FMCSA May Consider a More Flexible Hours of Service ProposalMarch 18, 2019
Drowsy driving is a serious problem in the trucking industry due to long hours behind the wheel and tight deadlines imposed on drivers. A 12-month, split sleeper berth pilot program was created in order to collect safety information about drivers who split their sleeper berth time, rather than spend ten consecutive hours in the sleeper berth.
Due to the high cost of the pilot program, and the amount of data already available that supports a more flexible approach to the hours of service, the Federal Motor Carrier Safety Administration (FMCSA) has decided not to proceed with the pilot program.
Currently, the FMCSA requires drivers to take an eight-hour break in the sleeper berth, plus two additional consecutive hours, which can be spent in the sleeper berth, off duty, or a combination of the two. The FMCSA received over 5,200 comments from truck drivers about how the hours of service should be spent.
Split Sleeper Berth Time
More than 5,000 of the responders were in favor of allowing truck drivers to split their sleeper berth times. In fact, the majority of responders voted for a 50/50 split.
After analyzing the responses, and considering existing data about drowsy driving, the agency decided to drop plans for the pilot program.
According to the director of safety policy at the American Trucking Association (ATA), the FMCSA’s decision to drop the pilot program was concerning. Data shows that most people need between seven and eight hours of sleep to feel well-rested, said the director, so the FMCSA will need to ensure that their new proposal is safe.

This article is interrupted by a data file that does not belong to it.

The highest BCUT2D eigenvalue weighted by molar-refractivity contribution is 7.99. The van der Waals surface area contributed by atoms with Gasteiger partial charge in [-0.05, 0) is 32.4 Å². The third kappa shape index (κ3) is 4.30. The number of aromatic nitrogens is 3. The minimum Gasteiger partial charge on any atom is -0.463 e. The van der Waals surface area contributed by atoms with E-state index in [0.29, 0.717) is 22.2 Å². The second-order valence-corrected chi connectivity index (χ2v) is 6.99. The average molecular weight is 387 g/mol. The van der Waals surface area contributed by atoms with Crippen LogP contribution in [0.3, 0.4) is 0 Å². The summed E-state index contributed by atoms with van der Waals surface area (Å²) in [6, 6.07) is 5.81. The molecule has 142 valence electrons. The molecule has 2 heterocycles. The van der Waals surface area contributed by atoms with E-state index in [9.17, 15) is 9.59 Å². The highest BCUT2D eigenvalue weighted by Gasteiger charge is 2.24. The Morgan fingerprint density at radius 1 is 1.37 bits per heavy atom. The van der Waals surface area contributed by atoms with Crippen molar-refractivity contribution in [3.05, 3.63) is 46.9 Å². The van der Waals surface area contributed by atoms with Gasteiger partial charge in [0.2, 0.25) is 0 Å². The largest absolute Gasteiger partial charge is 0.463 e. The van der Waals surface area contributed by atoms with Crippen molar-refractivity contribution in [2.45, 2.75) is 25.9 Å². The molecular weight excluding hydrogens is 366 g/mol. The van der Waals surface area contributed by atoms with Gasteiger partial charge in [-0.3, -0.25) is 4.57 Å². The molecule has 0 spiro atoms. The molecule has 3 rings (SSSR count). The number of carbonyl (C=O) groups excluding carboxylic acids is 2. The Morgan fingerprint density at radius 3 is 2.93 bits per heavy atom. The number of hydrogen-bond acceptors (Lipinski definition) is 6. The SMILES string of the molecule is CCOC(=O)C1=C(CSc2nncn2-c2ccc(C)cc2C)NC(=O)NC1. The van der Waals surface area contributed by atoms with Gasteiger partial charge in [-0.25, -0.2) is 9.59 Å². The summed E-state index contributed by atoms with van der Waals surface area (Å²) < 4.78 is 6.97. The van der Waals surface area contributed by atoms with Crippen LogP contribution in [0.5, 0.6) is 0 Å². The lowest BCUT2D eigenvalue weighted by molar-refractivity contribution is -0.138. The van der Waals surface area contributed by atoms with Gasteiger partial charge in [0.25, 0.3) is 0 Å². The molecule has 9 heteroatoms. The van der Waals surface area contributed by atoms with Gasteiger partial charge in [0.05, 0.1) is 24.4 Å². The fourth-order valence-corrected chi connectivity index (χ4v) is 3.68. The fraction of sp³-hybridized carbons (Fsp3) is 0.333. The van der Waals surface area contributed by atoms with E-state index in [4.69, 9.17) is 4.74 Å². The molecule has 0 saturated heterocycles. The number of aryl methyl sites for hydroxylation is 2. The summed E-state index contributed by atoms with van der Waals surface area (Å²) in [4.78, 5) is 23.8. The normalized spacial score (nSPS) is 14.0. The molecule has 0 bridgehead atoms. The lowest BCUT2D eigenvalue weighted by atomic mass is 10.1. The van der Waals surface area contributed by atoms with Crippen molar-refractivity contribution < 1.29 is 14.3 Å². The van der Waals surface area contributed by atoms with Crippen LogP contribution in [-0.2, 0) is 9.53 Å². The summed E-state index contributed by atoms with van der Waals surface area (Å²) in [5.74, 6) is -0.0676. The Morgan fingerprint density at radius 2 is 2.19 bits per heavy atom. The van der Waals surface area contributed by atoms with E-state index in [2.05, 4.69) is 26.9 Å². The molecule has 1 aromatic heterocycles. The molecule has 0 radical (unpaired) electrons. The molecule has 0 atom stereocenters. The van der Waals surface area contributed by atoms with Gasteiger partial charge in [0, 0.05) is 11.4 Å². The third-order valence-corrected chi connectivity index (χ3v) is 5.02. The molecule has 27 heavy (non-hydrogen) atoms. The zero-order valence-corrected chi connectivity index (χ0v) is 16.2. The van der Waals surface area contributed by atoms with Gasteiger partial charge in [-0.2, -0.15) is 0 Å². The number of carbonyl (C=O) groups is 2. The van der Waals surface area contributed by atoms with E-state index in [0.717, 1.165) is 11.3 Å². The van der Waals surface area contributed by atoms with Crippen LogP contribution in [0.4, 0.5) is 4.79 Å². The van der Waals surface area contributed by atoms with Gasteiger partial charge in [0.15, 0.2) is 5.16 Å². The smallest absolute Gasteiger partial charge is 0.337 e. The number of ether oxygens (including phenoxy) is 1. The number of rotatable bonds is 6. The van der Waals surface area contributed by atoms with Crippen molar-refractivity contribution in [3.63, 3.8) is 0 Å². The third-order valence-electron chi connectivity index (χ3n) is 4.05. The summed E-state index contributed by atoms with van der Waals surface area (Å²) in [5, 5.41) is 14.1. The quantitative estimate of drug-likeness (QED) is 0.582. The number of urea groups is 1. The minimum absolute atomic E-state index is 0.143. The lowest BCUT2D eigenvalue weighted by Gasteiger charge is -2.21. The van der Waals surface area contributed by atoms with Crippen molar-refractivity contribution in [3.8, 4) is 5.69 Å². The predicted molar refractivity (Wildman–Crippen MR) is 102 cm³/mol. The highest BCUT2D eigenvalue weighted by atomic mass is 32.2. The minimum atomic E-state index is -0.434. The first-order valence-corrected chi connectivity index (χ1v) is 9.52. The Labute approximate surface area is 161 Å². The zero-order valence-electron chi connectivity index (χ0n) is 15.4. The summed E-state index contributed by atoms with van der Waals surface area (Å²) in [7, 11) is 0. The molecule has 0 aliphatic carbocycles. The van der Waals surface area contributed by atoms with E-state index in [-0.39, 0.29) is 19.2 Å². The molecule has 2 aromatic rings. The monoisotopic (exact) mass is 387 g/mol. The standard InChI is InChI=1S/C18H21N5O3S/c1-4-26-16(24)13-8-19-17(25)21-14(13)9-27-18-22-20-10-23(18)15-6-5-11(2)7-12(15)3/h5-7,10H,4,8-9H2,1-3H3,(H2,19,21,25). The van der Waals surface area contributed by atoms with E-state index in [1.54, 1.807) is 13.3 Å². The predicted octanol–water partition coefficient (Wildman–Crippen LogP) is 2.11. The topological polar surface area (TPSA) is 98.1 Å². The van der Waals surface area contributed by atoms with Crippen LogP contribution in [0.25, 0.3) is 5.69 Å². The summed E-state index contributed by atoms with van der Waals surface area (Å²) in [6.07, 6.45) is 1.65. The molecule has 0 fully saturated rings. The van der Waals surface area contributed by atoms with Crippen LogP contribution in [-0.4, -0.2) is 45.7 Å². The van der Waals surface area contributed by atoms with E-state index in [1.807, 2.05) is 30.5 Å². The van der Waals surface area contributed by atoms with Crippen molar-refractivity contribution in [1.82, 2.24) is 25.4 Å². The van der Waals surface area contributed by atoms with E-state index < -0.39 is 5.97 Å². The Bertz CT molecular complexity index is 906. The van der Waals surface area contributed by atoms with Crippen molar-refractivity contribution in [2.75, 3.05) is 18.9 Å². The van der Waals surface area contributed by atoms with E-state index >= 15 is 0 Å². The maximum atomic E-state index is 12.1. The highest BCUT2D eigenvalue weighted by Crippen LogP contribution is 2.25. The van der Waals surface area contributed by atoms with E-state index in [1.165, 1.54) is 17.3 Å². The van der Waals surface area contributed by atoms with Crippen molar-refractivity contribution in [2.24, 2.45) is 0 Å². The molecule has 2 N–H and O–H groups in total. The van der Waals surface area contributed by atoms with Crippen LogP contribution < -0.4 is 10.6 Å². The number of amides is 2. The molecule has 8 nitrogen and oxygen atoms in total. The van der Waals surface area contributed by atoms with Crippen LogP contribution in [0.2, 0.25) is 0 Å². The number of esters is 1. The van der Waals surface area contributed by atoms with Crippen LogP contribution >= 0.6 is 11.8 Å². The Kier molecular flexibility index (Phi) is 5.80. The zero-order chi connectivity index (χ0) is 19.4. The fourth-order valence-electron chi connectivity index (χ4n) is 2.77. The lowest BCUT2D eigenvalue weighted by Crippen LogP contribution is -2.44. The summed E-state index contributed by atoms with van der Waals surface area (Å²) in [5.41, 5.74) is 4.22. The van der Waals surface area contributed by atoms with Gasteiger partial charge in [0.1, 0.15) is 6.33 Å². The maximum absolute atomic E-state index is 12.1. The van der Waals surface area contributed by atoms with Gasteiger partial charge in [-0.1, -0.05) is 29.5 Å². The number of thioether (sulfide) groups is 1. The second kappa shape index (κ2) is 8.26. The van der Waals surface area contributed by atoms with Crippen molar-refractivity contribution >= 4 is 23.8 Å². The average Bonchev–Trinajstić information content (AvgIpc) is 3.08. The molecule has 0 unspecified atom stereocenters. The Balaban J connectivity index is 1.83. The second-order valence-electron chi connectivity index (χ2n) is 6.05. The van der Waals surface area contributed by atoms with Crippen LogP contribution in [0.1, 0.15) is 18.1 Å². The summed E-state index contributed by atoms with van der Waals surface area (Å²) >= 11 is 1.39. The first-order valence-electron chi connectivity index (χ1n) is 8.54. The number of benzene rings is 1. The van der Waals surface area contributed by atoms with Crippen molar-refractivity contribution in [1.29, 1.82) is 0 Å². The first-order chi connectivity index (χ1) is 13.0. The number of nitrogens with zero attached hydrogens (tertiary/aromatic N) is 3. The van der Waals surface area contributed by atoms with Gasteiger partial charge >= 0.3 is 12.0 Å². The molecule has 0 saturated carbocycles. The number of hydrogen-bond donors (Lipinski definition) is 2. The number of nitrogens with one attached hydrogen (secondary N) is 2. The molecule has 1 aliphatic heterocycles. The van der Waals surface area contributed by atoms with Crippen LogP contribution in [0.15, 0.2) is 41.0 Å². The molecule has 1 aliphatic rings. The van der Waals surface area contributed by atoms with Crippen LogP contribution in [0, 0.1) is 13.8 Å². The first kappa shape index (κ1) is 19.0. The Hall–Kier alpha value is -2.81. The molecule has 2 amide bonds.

The ATA director did say that allowing for some degree of flexibility, including using the sleeper berth for rest periods, can have a positive impact on the industry.
Benefits of a Split Sleep Schedule
When it comes to avoiding drowsy driving, research shows that the total amount of sleep an individual gets in a 24-hour period of time is more important than the amount of sleep a person gets in one period, according to the FMCSA. In addition, laboratory studies sponsored by the FMCSA have demonstrated proven benefits of splitting sleep.
The vice president of research for the American Transportation Research Institute believes that there is a need for field testing on the subject, but the sleeper berth study was going to be extremely costly and time-consuming. He also believes that the FMCSA has collected enough data to justify their decision to drop the program.
There is sufficient evidence that shows the benefits of splitting up sleeper berth hours in a way that works for the driver. Hours-of-service proposals cannot follow a one-size-fits-all formula.
Baltimore Truck Accident Lawyers at LeViness, Tolzman & Hamilton Protect the Rights of Truck Accident Victims
If you or someone you know has been seriously injured or killed in a truck accident involving a drowsy driver, you are urged to contact the Baltimore truck accident lawyers at LeViness, Tolzman & Hamilton. We will determine whether the truck driver was in violation of the hours-of-service regulations and was driving on too little sleep. Our experienced and dedicated legal team will secure the maximum financial compensation you deserve for your injuries and ensure that your rights are protected. We will not stop fighting for you until justice has been served. To schedule a free consultation, call us today at 800-547-4LAW (4529) or contact us online.
Our offices are located in Baltimore, Columbia, Glen Burnie, and Towson, allowing us to represent truck accident victims in Maryland, including those in Anne Arundel County, Baltimore County, Carroll County, Harford County, Howard County, Montgomery County, Maryland’s Western Counties, Prince George’s County, Queen Anne’s County, Southern Maryland, and the Eastern Shore, as well as the communities of Catonsville, Essex, Halethorpe, Middle River, Rosedale, Gwynn Oak, Brooklandville, Dundalk, Pikesville, Nottingham, Windsor Mill, Lutherville, Timonium, Sparrows Point, Ridgewood, and Elkridge.